Charm for sale: On the road to Oregon’s country stores
Autumn and early winter in the Portland area means plenty of chilly, foggy days, ideal for long scenic drives on back roads through colorful woods. Some of the best of these drives take you right by charmingly old-fashioned country stores, the kind of one-stop shops where you can pick up a six-pack, some matches, a corndog or two, a fishing license, homemade elk jerky, and candy bars you haven’t seen since the ‘80s.
Hire a car in Portland and plan a leisurely drive to one or several of these stores, all of which are set in beautiful locations with plenty to do.
A massive burger is surrounded by fries
The Sasquatch Burger has two patties, ham, cheese, bacon, egg and avocado © Becky Ohlsen / Lonely Planet
Silver Falls Country Store, on Hwy 214 just 10 minutes north of the beautiful Silver Falls State Park near Silverton, is a middle-of-nowhere surprise that sells a little bit of everything: all the usuals (soda, beer and snacks), but also kombucha on tap, freeze-dried dinners, books of local history, antler-handled hunting knives, gourmet coffee, brake fluid, propane, even a sleeping bag. It’s also a café known for the Sasquatch Burger, a massive, architecturally unsound stack of two thick beef patties, ham, cheese, bacon, egg, avocado and all the fixings. On a recent visit, we watched a hungry patron – someone who claimed to have vanquished many of the beefiest burgers in the land – struggle to defeat this burger. He won, but it was touch-and-go for a while. The secret: establish a good grip … and show no fear. “Once you pick it up, don’t put it back down,” the store clerk advised one tentative-looking diner. “You gotta commit.”
The place is loaded with character: the door handle’s a hatchet, booths are from an old school bus, Bigfoot signs are everywhere. The drive here is stunning, especially when the fall leaves are at their peak. And the park makes a worthy destination from Portland, with camping, cycling, horseback riding and lots of hikes, like the Trail of Ten Falls Loop, an 8-mile loop that takes you behind several dramatic waterfalls.
Packages of jerky and fresh fruits are arranged in a display at a one of Oregon’s country stores
Corbett Market has kitschy gifts, liquor and a butcher’s counter sharing space © Becky Ohlsen / Lonely Planet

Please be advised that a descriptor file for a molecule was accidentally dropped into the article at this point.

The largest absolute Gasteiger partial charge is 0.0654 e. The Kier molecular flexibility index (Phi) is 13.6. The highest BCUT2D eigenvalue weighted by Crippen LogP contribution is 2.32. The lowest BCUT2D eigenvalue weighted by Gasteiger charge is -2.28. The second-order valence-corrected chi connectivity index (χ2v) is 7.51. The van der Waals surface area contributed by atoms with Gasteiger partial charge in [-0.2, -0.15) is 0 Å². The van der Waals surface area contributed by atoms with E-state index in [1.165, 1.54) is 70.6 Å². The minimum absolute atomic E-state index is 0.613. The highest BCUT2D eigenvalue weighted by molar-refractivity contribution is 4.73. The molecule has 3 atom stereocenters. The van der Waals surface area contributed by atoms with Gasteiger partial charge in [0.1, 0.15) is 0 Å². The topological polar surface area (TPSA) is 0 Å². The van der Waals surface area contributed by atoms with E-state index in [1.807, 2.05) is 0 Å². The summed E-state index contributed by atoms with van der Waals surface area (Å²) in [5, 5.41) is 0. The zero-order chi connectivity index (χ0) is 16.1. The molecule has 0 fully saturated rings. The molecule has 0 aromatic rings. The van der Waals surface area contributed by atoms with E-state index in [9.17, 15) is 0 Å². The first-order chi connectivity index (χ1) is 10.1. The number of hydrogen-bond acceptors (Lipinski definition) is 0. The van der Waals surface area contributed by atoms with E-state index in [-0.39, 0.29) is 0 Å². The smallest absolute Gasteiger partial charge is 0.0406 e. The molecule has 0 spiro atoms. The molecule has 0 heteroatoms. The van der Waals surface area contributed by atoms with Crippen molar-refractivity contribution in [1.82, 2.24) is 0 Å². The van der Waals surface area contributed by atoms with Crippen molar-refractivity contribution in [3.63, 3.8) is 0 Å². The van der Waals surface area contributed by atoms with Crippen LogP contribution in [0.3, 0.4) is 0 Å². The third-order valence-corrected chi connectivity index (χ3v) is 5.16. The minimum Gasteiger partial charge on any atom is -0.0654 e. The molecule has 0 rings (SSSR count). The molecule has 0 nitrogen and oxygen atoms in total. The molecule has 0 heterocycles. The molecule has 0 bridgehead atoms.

Columbia River Gorge
On your way out to the Columbia River Gorge along the historic Columbia River Highway, stop in at the Corbett Country Market to grab a cup of coffee and homemade donuts, and maybe some beef jerky and basic groceries. One corner of the market is a well-stocked liquor store. Toward the back is a butcher’s counter, with locally grown meats as well as house-made summer sausage, salmon jerky, etc. There’s also locally-made honey, kitschy souvenirs, and a community signboard advertising things like “Baby pigs for sale, was $100, now $50.” But the don’t-miss item here is in the hot-food case: a foil-wrapped, perfectly-smoked cheeseburger. Take your haul up the road to a viewpoint at the Portland Women’s Forum parking lot or the Vista House observatory for a picnic, then explore some of the dozens of hiking trails that wind through the forested hills of the Gorge.
A maroon and off-white sign sits on top of one of Oregon’s old-fashioned country stores
Barton Mercantile’s old-fashioned facade belies the fact it has supplies for a day hike or fishing trip © Becky Ohlsen / Lonely Planet
The hiking, fishing and camping around the small town of Estacada and the Clackamas River recreation area draw hordes of outdoor adventurers all summer long, but this area is even nicer in the fall, when the changing leaves give off an electric glow and mushrooms spring up underfoot (if you know where to look). Bring your rain gear and wander along the gentle Clackamas River Trail, off Hwy 224 near Indian Henry Campground. On your way here, stop at Barton Mercantile (Hwy 224 at Bakers Ferry Road) to stock up. It’s mostly the exterior that’s old-fashioned, but this handy mini-mart and gas station carries all the necessary supplies for a day hike or fishing trip, and you can fill your soda or coffee cup beneath the watchful eyes of a stuffed lynx, various antlered trophy heads and a couple of bearskin rugs on the wall.
Old wooden stools and a polished wooden counter are surreounded by a cluttered collection of kitschy items
The Troutdale General Store has charm and vintage surroundings to spare © Becky Ohlsen / Lonely Planet
A storybook version of a Main Street shop, the Troutdale General Store (289 E Historic Columbia River Hwy, Troutdale, open 8am-5pm Tue-Sun) is less authentically creaky and remote than the other examples here, but it’s a mandatory stop for fans of kitschy seasonal decorations, saltwater taffy and keychains with your name on them. Be sure to admire the beautiful old mirrored bar and wooden barstools, vintage Coke machine and antique gas pumps. Troutdale sits at the west side of the Columbia River Gorge and makes an excellent place to pick up supplies before exploring the gorge or refuel after a hike.